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Rosalynn Carter

Support pours in after death of former first lady Rosalynn Carter

U.S. political figures, social justice leaders and celebrities are mourning the loss of former first lady Rosalynn Carter, who paved a path as a fierce advocate for overlooked people and champion for mental health.

The Carter Center announced the former first lady had died Sunday afternoon at her home in Plains, Georgia. She was 96. Carter, who was married for more than seven decades to the man who would become the 39th president, entered hospice care Friday. She was diagnosed with dementia in May.

Throughout her marriage to former President Jimmy Carter, Eleanor Rosalynn Carter was a steady support, providing counsel during her husband's political career and continuing through his years as an activist for housing stability and fair elections. The woman dubbed the "steel magnolia" during her White House years created an independent legacy and used her platform to improve access to mental health care and promote equal rights.

An outpouring of support and condolences followed the announcement of the former first lady's death. She is survived by her 99-year-old husband, four children, 11 grandchildren and 14 great-grandchildren.

Bidens: Carter fought for the 'unseen and uncompensated'

In a statement Sunday, President Joe Biden said Carter inspired the nation and the world.

"Throughout her incredible life as First Lady of Georgia and the First Lady of the United States, Rosalynn did so much to address many of society’s greatest needs," . "She was a champion for equal rights and opportunities for women and girls; an advocate for mental health and wellness for every person; and a supporter of the often unseen and uncompensated caregivers of our children, aging loved ones, and people with disabilities."

Speaking to reporters on Sunday evening, Biden said Jimmy and Rosalynn Carter “brought grace” to the White House. "He had this great integrity, still does. And she did too,” Biden told journalists as he boarded Air Force One in Norfolk, Virginia. “God bless them.”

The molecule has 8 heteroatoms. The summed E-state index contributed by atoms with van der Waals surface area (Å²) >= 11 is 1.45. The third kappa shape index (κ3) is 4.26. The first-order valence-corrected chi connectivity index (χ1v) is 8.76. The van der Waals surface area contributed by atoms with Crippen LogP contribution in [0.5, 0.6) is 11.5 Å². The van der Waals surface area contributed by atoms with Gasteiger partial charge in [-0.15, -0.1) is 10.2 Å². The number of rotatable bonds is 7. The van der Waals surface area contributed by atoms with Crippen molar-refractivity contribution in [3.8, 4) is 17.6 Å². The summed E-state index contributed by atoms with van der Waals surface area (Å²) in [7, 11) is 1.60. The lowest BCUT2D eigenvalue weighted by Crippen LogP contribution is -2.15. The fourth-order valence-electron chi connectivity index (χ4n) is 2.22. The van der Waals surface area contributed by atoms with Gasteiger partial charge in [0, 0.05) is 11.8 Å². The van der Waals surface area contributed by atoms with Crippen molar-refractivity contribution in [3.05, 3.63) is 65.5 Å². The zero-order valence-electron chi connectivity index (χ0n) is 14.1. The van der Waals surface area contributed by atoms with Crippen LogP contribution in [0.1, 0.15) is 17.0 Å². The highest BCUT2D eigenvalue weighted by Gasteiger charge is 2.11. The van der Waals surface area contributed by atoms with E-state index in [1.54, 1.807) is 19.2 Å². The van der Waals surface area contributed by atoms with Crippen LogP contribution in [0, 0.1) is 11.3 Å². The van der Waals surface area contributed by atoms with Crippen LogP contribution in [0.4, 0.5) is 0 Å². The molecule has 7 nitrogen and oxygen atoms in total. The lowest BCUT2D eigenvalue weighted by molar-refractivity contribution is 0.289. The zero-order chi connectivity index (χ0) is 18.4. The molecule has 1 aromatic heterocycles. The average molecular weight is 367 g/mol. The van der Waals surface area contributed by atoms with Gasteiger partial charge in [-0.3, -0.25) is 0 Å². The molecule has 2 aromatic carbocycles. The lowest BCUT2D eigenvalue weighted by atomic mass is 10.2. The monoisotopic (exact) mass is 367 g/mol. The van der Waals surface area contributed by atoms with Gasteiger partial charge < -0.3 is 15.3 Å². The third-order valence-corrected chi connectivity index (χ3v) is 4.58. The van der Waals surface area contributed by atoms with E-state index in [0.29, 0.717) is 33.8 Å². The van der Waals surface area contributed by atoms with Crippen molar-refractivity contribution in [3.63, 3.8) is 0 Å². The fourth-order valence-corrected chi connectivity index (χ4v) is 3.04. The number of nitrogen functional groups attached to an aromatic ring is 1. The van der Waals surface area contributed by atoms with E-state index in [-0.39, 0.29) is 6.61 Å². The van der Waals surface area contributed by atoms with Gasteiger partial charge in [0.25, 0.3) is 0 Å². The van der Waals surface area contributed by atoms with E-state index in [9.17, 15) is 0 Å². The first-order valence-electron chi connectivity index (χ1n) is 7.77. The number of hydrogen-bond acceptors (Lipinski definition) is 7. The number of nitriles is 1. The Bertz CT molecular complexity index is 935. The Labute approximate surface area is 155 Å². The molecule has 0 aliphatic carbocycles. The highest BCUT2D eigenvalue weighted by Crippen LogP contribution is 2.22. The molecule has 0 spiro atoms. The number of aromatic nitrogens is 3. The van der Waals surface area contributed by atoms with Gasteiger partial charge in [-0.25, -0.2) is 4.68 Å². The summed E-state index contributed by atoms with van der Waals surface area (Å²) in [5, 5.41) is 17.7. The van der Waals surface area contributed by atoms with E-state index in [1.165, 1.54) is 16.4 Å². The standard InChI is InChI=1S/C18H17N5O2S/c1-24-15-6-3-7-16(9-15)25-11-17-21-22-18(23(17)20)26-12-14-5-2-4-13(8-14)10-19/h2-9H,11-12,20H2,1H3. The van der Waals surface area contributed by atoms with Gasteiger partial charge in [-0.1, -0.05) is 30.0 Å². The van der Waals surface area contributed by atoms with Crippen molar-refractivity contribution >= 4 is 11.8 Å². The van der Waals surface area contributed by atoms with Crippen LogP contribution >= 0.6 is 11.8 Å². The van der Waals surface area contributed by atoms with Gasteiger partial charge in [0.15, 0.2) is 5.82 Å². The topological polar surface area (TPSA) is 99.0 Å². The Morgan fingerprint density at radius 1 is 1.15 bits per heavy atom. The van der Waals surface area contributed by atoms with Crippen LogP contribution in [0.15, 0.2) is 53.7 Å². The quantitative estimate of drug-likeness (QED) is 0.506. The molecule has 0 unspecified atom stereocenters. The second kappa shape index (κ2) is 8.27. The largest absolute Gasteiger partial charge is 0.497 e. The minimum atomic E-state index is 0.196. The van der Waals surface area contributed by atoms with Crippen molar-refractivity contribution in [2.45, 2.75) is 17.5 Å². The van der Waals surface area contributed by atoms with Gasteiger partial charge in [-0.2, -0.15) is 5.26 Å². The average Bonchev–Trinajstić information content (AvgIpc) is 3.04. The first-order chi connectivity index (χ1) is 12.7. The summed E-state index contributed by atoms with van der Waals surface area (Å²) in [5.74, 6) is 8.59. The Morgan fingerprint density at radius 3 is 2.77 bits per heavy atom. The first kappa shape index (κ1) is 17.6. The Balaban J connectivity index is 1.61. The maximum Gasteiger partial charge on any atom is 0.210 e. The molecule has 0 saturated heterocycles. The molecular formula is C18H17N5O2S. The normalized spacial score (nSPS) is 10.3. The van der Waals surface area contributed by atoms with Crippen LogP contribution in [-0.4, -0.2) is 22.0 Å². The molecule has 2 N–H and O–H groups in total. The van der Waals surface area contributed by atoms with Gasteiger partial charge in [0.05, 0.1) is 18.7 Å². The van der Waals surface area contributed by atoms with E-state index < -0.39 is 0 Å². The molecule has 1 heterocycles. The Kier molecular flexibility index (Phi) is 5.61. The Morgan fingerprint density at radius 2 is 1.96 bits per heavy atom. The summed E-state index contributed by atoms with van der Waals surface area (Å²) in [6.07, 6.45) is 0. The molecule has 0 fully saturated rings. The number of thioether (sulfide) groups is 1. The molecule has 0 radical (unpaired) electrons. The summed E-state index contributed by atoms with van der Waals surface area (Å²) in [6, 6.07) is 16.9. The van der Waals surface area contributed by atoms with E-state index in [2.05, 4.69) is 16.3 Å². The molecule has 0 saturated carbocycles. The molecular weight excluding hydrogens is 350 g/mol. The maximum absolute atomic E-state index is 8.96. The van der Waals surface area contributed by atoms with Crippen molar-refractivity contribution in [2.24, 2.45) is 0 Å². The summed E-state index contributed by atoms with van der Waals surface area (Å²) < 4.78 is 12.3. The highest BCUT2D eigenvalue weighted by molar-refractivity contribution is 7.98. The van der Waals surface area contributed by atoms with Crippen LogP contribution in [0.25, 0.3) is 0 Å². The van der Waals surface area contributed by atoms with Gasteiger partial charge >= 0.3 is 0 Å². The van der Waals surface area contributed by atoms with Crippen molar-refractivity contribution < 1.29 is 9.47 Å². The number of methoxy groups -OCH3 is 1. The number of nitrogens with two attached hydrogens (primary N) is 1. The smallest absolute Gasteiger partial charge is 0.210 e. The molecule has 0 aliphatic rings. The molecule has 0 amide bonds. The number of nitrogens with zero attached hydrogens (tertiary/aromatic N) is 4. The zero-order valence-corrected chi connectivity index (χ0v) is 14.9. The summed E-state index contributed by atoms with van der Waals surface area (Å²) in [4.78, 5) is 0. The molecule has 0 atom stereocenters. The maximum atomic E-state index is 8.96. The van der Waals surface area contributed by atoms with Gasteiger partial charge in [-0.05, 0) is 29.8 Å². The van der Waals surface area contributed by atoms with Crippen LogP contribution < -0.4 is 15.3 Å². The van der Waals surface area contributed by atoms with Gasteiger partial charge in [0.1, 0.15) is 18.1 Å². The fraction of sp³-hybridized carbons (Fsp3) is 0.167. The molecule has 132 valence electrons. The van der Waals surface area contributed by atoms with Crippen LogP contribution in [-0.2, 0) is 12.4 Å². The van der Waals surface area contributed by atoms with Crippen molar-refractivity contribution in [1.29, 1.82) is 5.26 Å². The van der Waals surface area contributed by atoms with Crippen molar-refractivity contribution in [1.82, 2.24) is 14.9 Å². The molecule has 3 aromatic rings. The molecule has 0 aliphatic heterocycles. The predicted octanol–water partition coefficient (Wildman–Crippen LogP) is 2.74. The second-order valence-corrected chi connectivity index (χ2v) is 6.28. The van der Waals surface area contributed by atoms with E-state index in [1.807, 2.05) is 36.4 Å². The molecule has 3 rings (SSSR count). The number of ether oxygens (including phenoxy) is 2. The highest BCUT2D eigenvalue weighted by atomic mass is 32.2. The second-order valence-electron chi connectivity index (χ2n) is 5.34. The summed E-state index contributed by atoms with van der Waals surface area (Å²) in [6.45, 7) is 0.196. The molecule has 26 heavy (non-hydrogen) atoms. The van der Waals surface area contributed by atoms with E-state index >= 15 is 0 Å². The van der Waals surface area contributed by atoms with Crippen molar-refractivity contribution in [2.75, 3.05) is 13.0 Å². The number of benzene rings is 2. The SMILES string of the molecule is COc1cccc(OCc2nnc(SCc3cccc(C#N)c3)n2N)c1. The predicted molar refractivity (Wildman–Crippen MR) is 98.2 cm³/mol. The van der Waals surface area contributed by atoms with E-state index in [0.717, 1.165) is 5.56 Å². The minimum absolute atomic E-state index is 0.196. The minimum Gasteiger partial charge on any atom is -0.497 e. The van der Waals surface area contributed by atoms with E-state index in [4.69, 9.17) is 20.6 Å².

While meeting with service members and their families in Norfolk, Jill Biden remembered Rosalynn Carter's dedication to mental health and caregiving and women's rights, adding, "I hope that during the holidays, you'll include the Carter family in your prayers."

Former presidents, first ladies recall 'champion for human dignity'

Former President Donald Trump said in an online post the late first lady had “earned the admiration and gratitude” of the nation.

“From her days as a U.S. Navy spouse, to the Georgia Governor’s Mansion, to her tenure as First Lady of the United States, and her later work at the Carter Center and volunteering with Habitat for Humanity, she leaves behind a legacy of extraordinary accomplishment and national service,” Trump said on Truth Social. In a separate statement, former first lady Melania Trump said Carter left a meaningful legacy of service: We will always remember her servant’s heart and devotion to her husband, family, and country. May she rest in peace,” .

Touching on their shared experience as first ladies, former first lady Carter understood the role well and shared the wisdom she'd gleaned firsthand during her years in the White House. The late first lady reminded Obama to "make the role of First Lady my own, just like she did."

"Guided by her abiding faith and her commitment to service, Mrs. Carter used her platform in profoundly meaningful ways. Her groundbreaking work to combat the stigma faced by those struggling with their mental health brought light to so many suffering in silence," Obama said on X. "She advocated for better care for the elderly. She advanced women’s rights. And she remained a champion for those causes – and many others like building affordable housing for those in need and caring for our nation’s caregivers – in the more than four decades that followed."

Former President in a separate statement that, "Rosalynn Carter’s life is a reminder that no matter who we are, our legacies are best measured not in awards or accolades, but in the lives we touch."

Former President as a woman of dignity and strength.

“There was no greater advocate of President Carter, and their partnership set a wonderful example of loyalty and fidelity. She leaves behind an important legacy in her work to destigmatize mental health,” he said in a statement joined by former first lady Laura Bush.

Former President Carter offered the world the "embodiment of a life lived with purpose," calling her a champion for human dignity.

"Throughout her long, remarkable life, she was an unwavering voice for the overlooked and underrepresented," Clinton said in a statement with former U.S. Secretary of State Hillary Clinton.